The Question was ... What is St. Elmo's Fire?
St. Elmo's fire is an electrical weather phenomenon in which luminous plasma is created by a coronal discharge originating from a grounded object in an atmospheric electric field (such as those generated by thunderstorms or thunderstorms created by a volcanic explosion).
St. Elmo's fire is named after St. Erasmus of Formiae (also called St. Elmo), the patron saint of sailors. The phenomenon sometimes appeared on ships at sea during thunderstorms, and was regarded by sailors with superstitious awe, accounting for the name. Alternatively, Peter Gonzalez is said to be the St. Elmo after whom St. Elmo's fire has its name.
Ball lightning is often erroneously identified as St. Elmo's fire. They are separate and distinct meteorological phenomena.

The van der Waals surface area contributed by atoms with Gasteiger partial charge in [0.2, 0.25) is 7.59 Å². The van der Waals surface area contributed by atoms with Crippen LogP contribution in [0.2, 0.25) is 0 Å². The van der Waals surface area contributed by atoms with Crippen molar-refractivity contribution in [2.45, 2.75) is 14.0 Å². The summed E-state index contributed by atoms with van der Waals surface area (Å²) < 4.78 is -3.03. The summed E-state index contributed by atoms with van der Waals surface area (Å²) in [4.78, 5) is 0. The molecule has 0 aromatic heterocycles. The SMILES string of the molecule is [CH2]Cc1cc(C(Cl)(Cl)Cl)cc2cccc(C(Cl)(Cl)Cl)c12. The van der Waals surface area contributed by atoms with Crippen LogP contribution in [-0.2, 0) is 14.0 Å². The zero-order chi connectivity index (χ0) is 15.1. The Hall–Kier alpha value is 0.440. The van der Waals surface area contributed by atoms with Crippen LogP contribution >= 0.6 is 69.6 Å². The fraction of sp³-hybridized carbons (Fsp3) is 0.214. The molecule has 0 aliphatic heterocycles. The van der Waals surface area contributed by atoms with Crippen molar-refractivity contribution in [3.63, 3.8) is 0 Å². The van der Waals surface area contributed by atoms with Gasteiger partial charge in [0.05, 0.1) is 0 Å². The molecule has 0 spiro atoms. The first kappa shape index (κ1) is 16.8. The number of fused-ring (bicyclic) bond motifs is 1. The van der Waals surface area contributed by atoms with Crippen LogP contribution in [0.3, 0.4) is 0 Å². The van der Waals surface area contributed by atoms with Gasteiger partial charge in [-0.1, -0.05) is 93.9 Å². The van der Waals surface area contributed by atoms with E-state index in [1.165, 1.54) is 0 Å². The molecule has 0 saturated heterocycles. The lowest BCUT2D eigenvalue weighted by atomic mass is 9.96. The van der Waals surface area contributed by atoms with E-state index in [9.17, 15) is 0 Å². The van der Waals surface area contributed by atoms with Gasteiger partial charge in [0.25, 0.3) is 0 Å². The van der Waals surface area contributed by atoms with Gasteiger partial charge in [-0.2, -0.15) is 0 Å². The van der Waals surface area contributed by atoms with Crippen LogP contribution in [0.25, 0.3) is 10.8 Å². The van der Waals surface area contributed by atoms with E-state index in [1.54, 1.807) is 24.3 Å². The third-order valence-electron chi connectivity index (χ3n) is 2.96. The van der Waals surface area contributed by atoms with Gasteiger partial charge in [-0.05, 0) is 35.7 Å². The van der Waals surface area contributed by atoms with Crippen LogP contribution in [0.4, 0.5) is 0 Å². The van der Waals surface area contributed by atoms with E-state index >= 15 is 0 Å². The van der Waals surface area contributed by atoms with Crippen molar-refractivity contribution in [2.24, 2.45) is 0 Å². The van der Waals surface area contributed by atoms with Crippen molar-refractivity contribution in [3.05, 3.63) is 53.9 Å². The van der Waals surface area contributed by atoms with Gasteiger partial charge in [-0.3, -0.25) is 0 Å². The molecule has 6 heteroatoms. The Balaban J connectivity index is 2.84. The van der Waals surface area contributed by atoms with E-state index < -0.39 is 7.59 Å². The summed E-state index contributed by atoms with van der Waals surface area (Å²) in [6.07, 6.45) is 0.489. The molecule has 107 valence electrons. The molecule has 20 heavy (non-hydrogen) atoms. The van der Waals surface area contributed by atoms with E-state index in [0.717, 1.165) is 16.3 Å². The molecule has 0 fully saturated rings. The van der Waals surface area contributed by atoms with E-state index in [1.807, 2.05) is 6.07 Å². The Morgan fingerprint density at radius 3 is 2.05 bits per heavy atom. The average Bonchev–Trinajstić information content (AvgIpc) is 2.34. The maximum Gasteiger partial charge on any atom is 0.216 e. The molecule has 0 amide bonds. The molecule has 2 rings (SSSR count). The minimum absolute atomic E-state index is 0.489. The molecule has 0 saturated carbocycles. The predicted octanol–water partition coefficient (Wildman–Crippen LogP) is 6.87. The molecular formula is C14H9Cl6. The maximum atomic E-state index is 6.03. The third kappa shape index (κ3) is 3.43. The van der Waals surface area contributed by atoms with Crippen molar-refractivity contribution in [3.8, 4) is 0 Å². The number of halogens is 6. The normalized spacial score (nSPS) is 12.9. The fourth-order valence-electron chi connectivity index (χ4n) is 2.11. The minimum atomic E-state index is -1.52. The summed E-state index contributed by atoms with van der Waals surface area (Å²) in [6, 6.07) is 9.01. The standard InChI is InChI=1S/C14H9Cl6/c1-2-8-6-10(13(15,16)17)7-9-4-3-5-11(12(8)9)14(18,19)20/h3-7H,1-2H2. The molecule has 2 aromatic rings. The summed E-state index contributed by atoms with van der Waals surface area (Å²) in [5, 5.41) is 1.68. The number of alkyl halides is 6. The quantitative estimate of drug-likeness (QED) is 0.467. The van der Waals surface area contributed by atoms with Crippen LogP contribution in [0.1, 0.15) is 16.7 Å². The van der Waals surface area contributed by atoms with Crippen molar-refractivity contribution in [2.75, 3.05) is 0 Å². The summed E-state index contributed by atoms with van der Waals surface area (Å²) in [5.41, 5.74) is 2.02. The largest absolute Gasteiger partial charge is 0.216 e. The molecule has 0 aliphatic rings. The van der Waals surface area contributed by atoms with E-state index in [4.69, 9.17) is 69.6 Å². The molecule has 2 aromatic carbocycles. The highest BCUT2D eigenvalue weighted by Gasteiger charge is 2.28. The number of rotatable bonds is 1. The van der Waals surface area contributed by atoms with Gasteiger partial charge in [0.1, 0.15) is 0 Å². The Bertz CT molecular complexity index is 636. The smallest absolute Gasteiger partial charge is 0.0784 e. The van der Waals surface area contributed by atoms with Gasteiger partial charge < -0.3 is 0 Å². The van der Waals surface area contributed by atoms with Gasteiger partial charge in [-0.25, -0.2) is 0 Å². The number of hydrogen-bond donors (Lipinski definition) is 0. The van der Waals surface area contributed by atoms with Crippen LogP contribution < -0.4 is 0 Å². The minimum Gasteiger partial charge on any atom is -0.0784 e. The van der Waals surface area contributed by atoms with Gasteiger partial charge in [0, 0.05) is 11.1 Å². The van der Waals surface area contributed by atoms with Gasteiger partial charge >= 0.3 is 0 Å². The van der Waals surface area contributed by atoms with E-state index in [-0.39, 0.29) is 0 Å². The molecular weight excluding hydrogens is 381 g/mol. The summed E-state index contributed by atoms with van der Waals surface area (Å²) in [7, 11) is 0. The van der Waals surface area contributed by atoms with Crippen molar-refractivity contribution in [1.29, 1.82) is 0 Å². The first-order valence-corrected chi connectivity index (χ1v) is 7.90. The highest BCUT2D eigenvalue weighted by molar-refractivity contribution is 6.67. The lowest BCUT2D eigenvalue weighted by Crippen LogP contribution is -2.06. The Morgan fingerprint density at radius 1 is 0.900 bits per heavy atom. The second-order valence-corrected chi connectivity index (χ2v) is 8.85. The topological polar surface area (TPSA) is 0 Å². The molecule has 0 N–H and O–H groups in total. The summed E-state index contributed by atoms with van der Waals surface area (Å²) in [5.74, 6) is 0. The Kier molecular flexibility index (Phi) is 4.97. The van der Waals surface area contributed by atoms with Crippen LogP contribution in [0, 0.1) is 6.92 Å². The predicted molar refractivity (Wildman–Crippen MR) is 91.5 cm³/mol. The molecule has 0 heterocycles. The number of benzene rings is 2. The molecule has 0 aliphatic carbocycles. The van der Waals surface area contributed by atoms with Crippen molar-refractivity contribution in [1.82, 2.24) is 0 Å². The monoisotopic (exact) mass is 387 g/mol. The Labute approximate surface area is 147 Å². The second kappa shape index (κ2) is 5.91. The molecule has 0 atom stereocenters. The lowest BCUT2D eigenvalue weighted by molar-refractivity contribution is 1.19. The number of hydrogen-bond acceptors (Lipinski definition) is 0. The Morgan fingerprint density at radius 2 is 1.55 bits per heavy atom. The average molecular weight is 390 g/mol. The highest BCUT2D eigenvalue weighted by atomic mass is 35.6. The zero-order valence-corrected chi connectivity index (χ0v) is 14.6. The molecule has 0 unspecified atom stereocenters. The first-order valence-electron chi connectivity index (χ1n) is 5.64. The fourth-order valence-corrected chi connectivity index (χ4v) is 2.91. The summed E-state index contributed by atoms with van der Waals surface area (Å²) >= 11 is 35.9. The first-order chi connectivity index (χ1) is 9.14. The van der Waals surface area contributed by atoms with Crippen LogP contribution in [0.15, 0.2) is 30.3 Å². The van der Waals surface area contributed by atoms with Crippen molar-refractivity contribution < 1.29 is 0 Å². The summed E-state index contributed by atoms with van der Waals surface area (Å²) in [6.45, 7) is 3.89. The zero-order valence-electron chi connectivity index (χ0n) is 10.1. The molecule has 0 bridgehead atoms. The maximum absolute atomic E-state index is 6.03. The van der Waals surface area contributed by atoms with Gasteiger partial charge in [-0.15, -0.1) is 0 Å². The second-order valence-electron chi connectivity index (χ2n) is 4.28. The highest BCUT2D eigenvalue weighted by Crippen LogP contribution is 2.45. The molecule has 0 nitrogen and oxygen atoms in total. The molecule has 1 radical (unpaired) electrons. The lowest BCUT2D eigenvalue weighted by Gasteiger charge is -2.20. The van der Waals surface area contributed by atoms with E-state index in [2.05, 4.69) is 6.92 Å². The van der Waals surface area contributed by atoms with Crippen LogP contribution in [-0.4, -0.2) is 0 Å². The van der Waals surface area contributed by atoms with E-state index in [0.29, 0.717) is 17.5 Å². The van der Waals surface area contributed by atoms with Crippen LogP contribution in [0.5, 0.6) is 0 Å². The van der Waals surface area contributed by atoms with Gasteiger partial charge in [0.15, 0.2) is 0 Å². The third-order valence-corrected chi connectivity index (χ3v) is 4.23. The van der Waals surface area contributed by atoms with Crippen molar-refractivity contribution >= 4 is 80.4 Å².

Physically, St. Elmo's fire is a bright blue or violet glow, appearing like fire in some circumstances, from tall, sharply pointed structures such as lightning rods, masts, spires and chimneys, and on aircraft wings. St. Elmo's fire can also appear on leaves, grass, and even at the tips of cattle horns.Often accompanying the glow is a distinct hissing or buzzing sound.
In 1750, Benjamin Franklin hypothesized that a pointed iron rod during a lightning storm would light up at the tip, similar in appearance to St. Elmo's fire.